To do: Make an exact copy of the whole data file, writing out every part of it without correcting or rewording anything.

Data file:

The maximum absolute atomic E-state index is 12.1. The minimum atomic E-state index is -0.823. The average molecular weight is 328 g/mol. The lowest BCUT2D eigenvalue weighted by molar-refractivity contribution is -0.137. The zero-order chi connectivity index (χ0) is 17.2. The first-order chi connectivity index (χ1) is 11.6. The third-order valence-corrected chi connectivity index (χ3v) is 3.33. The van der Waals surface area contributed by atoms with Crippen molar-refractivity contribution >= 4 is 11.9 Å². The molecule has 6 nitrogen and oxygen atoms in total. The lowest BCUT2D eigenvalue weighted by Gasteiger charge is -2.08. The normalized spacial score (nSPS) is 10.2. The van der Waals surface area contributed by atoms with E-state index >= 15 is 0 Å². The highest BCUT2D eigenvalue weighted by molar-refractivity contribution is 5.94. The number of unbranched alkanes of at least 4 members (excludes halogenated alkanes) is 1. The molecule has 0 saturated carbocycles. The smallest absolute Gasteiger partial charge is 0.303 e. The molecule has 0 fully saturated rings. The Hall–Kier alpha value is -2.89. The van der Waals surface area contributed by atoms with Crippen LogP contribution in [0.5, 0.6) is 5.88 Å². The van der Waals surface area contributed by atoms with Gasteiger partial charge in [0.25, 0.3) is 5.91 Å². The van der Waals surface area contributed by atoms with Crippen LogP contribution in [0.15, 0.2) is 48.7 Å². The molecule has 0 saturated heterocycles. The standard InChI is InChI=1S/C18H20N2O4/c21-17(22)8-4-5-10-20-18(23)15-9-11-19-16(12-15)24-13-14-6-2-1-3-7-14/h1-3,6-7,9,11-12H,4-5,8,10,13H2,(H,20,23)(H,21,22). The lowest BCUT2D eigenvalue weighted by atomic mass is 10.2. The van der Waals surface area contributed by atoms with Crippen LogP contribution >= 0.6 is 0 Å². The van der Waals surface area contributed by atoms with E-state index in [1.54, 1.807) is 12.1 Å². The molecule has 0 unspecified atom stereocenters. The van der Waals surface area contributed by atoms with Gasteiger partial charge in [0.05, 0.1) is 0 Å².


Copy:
The maximum absolute atomic E-state index is 12.1. The minimum atomic E-state index is -0.823. The average molecular weight is 328 g/mol. The lowest BCUT2D eigenvalue weighted by molar-refractivity contribution is -0.137. The zero-order chi connectivity index (χ0) is 17.2. The first-order chi connectivity index (χ1) is 11.6. The third-order valence-corrected chi connectivity index (χ3v) is 3.33. The van der Waals surface area contributed by atoms with Crippen molar-refractivity contribution >= 4 is 11.9 Å². The molecule has 6 nitrogen and oxygen atoms in total. The lowest BCUT2D eigenvalue weighted by Gasteiger charge is -2.08. The normalized spacial score (nSPS) is 10.2. The van der Waals surface area contributed by atoms with E-state index >= 15 is 0 Å². The highest BCUT2D eigenvalue weighted by molar-refractivity contribution is 5.94. The number of unbranched alkanes of at least 4 members (excludes halogenated alkanes) is 1. The molecule has 0 saturated carbocycles. The smallest absolute Gasteiger partial charge is 0.303 e. The molecule has 0 fully saturated rings. The Hall–Kier alpha value is -2.89. The van der Waals surface area contributed by atoms with Crippen LogP contribution in [0.5, 0.6) is 5.88 Å². The van der Waals surface area contributed by atoms with Gasteiger partial charge in [0.25, 0.3) is 5.91 Å². The van der Waals surface area contributed by atoms with Crippen LogP contribution in [0.15, 0.2) is 48.7 Å². The molecule has 0 saturated heterocycles. The standard InChI is InChI=1S/C18H20N2O4/c21-17(22)8-4-5-10-20-18(23)15-9-11-19-16(12-15)24-13-14-6-2-1-3-7-14/h1-3,6-7,9,11-12H,4-5,8,10,13H2,(H,20,23)(H,21,22). The lowest BCUT2D eigenvalue weighted by atomic mass is 10.2. The van der Waals surface area contributed by atoms with Crippen LogP contribution >= 0.6 is 0 Å². The van der Waals surface area contributed by atoms with E-state index in [1.54, 1.807) is 12.1 Å². The molecule has 0 unspecified atom stereocenters. The van der Waals surface area contributed by atoms with Gasteiger partial charge in [0.05, 0.1) is 0 Å².